COLOMBO // The detained former army commander and now parliamentarian, Sarath Fonseka, emerged from custody yesterday to attend the opening of parliament and later said the government of his arch-rival, the president Mahinda Rajapaksa, had jailed him illegally to keep him out of politics.
After leaving parliament, Mr Fonseka told Reuters news agency: "They are trying to keep me away from my political activities and since we have managed to come to parliament, overcoming all the barriers, I have recorded a victory here, which is of course a humiliation for the government." Mr Fonseka, who led his Democratic National Alliance campaign at the polls from a prison cell, has been in military custody since February 8 and faces charges of corruption, stemming from his time as the army chief, in military court. He has accused Mr Rajapaksa of using the charges as political revenge.
The former army commander parted ways with the president in a dispute over who should receive credit for ending the country's 26-year civil war and the defeat of the Tamil rebels in May 2009. Mr Fonseka ran in the January 26 presidential election, which Mr Rajapaksa comfortably won. Mr Fonseka was brought to parliament under tight security but allowed to move freely in the inner lobbies of parliament and the main chamber and talk with other parliamentarians, the first time he has been seen in public since his arrest.
Mr Fonseka welcomed the election of the parliamentary speaker, Chamal Rajapaksa, the elder brother of the president, and said the task of safeguarding democracy must start in parliament. He said that equal rights must be safeguarded, be it human rights, equality before the law, the freedom of expression or freedom from unlawful detention. "I was a victim of injustice," Mr Fonseka said, in the only reference to his imprisonment while in parliament. After the proceedings, many parliamentarians walked up to the former army commander and wished him well on his election to parliament. Journalists were kept away from Mr Fonseka by security guards. Police escorted reporters out of the legislative building after the morning's proceedings. The ruling United People's Freedom Alliance was the big winner in the April 8 general election, taking control of 144 of parliament's 225 seats.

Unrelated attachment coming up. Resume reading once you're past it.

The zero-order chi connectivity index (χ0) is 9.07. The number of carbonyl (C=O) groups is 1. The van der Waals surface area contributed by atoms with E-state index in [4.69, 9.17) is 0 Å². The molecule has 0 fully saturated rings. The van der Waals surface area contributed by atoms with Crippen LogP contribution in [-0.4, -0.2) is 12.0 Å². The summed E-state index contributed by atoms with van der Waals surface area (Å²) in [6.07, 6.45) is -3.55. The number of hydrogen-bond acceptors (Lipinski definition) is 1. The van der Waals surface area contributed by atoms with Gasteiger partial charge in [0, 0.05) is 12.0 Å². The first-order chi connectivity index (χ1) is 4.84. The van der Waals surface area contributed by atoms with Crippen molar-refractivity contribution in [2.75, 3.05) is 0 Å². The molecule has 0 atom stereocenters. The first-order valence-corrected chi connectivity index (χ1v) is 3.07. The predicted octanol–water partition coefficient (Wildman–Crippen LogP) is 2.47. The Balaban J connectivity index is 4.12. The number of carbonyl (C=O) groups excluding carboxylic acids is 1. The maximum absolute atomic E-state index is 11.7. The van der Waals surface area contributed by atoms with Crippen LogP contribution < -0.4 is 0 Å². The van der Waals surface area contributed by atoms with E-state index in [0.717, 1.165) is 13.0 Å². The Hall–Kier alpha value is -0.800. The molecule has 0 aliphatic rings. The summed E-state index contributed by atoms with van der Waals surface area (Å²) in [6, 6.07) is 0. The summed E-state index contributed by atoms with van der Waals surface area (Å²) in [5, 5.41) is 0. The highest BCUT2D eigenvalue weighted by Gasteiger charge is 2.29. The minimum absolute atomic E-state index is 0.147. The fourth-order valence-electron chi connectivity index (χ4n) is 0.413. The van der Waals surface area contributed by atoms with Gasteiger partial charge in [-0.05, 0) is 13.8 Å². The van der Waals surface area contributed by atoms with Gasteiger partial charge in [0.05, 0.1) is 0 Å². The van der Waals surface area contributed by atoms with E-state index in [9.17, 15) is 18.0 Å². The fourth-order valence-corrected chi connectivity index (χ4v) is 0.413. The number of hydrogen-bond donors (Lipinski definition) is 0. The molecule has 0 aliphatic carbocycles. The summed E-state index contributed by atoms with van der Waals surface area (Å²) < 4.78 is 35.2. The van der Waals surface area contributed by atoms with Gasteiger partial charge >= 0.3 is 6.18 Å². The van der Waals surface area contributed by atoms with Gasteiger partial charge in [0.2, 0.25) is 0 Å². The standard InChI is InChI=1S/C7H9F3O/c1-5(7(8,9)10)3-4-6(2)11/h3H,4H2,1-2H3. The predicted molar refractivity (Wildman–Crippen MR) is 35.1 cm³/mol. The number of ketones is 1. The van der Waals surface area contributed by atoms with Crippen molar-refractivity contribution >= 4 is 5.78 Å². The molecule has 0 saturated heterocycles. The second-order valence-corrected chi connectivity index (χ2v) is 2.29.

The largest opposition group, the United National Front, controls 60 seats, while the Tamil National Alliance has 14 and Mr Fonseka's Democratic National Alliance holds seven. The United People's Freedom Alliance is close to acquiring 150 seats it needs to control two-thirds of parliament and push through crucial constitutional reforms, and some crossovers from the United National Front are expected, analysts said.
"As a priority I expect a spate of constitutional reforms, particularly in abolishing the executive presidential system or clipping the powers of the president," said Harim Peiris, who served as a press secretary with the former president Chandrika Kumaratunga. He said the appointment of the veteran politician DM Jayaratne as the new prime minister by Mr Rajapaksa on Wednesday was a stopgap appointment ahead of a bigger cabinet reshuffle in November, when the president's second term begins. The new cabinet is expected to be appointed today.
Peiris, who writes a political column for the local English-language newspaper Daily Mirror, said if the president chose to scrap the presidential system, he would return to parliament as prime minister. "But I don't see all this happening in the immediate future. It may take several months," he said. Under Sri Lanka's political system, which has been in place since 1978, the president has sweeping executive powers and does not have to answer to parliament. The system has drawn criticism over the years because of its lack of checks and balance.
Both the ruling party and the opposition have agreed in the past to revert to a parliamentary system similar to that in the UK - without an executive president - but little has been done to begin this process. Analysts said while constitutional reforms would dominate the first few months of the government, the other urgent issue of solving the ethnic conflict was likely to be on the backburner. "I don't think the political or national question will figure seriously in the government strategy in the next six to eight months," said SI Keethaponcalan, who heads the political science department at the University of Colombo. He said there were too many strong Sinhalese nationalist parties in the government that would not allow any discussion on devolution of power or a federal system of governance in areas where minority Tamils lived.
Tamil rebels were defeated in May 2009 after a long struggle to carve out a separate homeland in the north and the east for their Tamil brethren, representing about 13 per cent of the island's population. Now Tamils represented by the Tamil National Alliance are asking for a federal structure giving them power sharing in regions they dominated. "With such a commanding position in parliament, I don't think the president sees the rights of the Tamils as a priority issue," Mr Keethaponcalan said.